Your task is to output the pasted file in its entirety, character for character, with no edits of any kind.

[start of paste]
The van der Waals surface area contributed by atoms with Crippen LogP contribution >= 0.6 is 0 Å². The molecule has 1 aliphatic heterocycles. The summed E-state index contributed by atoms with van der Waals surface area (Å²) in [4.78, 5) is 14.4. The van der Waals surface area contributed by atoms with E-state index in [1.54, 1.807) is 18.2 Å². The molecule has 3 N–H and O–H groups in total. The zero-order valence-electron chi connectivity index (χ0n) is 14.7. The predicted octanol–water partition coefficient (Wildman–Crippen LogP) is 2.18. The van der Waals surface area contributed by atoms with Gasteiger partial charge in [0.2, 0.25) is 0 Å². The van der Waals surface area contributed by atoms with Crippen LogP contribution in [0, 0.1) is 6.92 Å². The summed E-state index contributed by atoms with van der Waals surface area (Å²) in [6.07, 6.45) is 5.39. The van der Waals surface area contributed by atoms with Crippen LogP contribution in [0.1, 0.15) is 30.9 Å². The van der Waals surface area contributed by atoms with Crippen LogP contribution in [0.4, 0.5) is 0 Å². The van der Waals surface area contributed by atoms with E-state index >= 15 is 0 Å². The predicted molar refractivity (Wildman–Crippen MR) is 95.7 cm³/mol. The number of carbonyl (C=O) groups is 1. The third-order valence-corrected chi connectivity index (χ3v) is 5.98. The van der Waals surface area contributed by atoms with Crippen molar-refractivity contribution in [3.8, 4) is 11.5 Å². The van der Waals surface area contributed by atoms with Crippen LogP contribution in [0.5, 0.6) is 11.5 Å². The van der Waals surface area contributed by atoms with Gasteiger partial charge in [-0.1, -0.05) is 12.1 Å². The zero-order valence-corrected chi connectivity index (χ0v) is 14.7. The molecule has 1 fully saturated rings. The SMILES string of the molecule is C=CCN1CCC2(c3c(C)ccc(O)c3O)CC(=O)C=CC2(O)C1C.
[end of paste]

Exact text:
The van der Waals surface area contributed by atoms with Crippen LogP contribution >= 0.6 is 0 Å². The molecule has 1 aliphatic heterocycles. The summed E-state index contributed by atoms with van der Waals surface area (Å²) in [4.78, 5) is 14.4. The van der Waals surface area contributed by atoms with E-state index in [1.54, 1.807) is 18.2 Å². The molecule has 3 N–H and O–H groups in total. The zero-order valence-electron chi connectivity index (χ0n) is 14.7. The predicted octanol–water partition coefficient (Wildman–Crippen LogP) is 2.18. The van der Waals surface area contributed by atoms with Gasteiger partial charge in [0.2, 0.25) is 0 Å². The van der Waals surface area contributed by atoms with Crippen LogP contribution in [0, 0.1) is 6.92 Å². The summed E-state index contributed by atoms with van der Waals surface area (Å²) in [6.07, 6.45) is 5.39. The van der Waals surface area contributed by atoms with Crippen LogP contribution in [0.1, 0.15) is 30.9 Å². The van der Waals surface area contributed by atoms with Crippen LogP contribution in [0.4, 0.5) is 0 Å². The van der Waals surface area contributed by atoms with E-state index >= 15 is 0 Å². The predicted molar refractivity (Wildman–Crippen MR) is 95.7 cm³/mol. The number of carbonyl (C=O) groups is 1. The third-order valence-corrected chi connectivity index (χ3v) is 5.98. The van der Waals surface area contributed by atoms with Crippen molar-refractivity contribution in [3.8, 4) is 11.5 Å². The van der Waals surface area contributed by atoms with Crippen LogP contribution in [0.5, 0.6) is 11.5 Å². The van der Waals surface area contributed by atoms with Gasteiger partial charge in [-0.1, -0.05) is 12.1 Å². The zero-order valence-corrected chi connectivity index (χ0v) is 14.7. The molecule has 1 fully saturated rings. The SMILES string of the molecule is C=CCN1CCC2(c3c(C)ccc(O)c3O)CC(=O)C=CC2(O)C1C.